It was the commitment at the core of Barack Obama's candidacy, the most important promise he made to the American people: He would unify a divided nation. Again and again, he vowed to repair the political breach. To end the bitter polarization of American life, to do away with "slash-and-burn" politics that "tear us apart instead of bringing us together" -- above all else, that was the hope and the change he offered.
At every milestone in Obama's journey to the White House -- from the keynote address in Boston that put him on the national radar screen to his inaugural address in 2009 -- he held himself out as a healer. Skeptics might note that partisanship and rancor were as old as American democracy itself, but Obama insisted that would change when he was president. The toxic style of politics wasn't inescapable. Give me the highest office in the land, he assured a rapturous crowd in Ohio two days before the 2008 election, and "we can end it once and for all."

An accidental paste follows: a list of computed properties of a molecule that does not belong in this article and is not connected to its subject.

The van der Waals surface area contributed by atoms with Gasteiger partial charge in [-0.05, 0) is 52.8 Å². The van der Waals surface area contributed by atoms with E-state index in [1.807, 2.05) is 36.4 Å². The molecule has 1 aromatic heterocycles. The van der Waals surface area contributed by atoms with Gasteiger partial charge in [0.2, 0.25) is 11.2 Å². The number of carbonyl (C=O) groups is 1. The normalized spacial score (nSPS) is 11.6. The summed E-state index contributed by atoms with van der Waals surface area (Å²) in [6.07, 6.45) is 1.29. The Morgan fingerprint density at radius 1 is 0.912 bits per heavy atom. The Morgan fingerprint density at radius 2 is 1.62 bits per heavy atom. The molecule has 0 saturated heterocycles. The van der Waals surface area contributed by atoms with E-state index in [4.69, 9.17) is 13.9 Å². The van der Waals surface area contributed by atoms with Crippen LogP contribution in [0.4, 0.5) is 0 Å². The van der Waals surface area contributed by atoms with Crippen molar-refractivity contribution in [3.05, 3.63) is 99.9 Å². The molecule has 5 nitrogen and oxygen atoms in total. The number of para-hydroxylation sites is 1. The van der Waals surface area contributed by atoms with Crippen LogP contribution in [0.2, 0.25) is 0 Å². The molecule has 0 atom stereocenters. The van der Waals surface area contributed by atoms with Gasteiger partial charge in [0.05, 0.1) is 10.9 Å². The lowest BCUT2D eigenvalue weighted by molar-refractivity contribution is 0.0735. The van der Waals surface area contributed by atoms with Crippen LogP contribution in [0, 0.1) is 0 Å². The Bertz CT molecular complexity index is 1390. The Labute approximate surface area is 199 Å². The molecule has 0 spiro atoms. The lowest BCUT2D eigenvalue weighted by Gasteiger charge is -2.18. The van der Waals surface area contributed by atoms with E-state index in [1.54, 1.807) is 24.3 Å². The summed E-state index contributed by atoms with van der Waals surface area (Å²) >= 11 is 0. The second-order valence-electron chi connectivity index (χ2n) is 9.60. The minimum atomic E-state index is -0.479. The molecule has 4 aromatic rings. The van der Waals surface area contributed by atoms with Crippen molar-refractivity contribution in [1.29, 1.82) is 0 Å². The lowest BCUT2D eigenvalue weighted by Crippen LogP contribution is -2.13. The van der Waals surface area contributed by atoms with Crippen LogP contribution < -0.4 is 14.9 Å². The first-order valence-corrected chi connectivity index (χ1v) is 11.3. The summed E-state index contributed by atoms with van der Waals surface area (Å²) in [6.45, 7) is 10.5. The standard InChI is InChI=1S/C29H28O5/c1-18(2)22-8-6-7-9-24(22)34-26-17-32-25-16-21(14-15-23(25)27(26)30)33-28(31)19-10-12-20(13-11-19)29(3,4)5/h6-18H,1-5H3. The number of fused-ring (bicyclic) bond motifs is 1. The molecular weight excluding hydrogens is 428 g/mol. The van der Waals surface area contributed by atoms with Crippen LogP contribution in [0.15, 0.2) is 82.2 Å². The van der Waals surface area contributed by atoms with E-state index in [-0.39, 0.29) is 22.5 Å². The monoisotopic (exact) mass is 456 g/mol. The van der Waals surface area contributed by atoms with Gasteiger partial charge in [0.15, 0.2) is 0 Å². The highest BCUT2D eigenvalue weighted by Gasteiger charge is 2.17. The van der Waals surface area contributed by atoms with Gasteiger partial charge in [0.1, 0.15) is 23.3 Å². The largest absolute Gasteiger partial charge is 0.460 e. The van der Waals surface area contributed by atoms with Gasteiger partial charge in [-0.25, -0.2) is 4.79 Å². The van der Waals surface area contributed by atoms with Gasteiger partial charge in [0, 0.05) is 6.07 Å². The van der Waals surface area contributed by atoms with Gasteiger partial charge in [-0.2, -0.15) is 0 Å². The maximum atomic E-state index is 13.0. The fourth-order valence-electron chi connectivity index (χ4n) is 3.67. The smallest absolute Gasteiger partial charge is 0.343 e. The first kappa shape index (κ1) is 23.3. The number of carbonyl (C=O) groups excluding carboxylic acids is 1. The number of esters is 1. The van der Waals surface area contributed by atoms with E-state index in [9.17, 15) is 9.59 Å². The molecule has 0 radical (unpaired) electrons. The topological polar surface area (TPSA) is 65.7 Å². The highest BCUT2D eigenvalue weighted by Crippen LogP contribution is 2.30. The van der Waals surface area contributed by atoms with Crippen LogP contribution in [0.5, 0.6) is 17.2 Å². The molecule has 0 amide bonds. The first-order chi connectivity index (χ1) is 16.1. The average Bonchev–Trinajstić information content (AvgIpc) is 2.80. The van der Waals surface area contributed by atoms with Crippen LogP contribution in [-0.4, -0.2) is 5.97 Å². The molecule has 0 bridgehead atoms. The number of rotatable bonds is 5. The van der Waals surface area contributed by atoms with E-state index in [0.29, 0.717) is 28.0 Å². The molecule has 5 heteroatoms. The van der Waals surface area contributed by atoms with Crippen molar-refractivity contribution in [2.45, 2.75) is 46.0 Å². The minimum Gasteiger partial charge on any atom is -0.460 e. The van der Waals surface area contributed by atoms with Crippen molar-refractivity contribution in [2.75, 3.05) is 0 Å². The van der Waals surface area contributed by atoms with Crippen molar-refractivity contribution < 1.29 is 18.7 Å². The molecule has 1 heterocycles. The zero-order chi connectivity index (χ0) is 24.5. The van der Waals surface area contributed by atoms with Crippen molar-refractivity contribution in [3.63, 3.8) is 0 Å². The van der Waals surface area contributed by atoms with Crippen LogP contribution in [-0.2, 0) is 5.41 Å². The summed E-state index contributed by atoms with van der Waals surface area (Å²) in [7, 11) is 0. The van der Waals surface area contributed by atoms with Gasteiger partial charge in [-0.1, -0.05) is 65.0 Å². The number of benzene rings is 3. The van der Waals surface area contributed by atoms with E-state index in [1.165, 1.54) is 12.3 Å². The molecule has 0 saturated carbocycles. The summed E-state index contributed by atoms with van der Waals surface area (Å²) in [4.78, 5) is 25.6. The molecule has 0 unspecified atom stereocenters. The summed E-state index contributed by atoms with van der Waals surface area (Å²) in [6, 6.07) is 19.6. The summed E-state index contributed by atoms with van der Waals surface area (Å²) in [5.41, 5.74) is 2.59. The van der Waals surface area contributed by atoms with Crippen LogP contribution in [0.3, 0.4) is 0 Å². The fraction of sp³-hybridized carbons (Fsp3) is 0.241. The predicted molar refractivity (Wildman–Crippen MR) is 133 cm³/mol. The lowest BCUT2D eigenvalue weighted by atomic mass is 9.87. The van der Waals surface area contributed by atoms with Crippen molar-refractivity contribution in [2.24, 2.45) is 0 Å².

Millions of voters believed him. They took to heart his vow to transfigure American public life. They looked forward to the uplifting leadership he promised. What they got instead was the most polarizing and divisive presidency in modern times. The civility and goodwill that were to be Obama's touchstone? "I haven't fully accomplished that," he concedes. "Haven't even come close."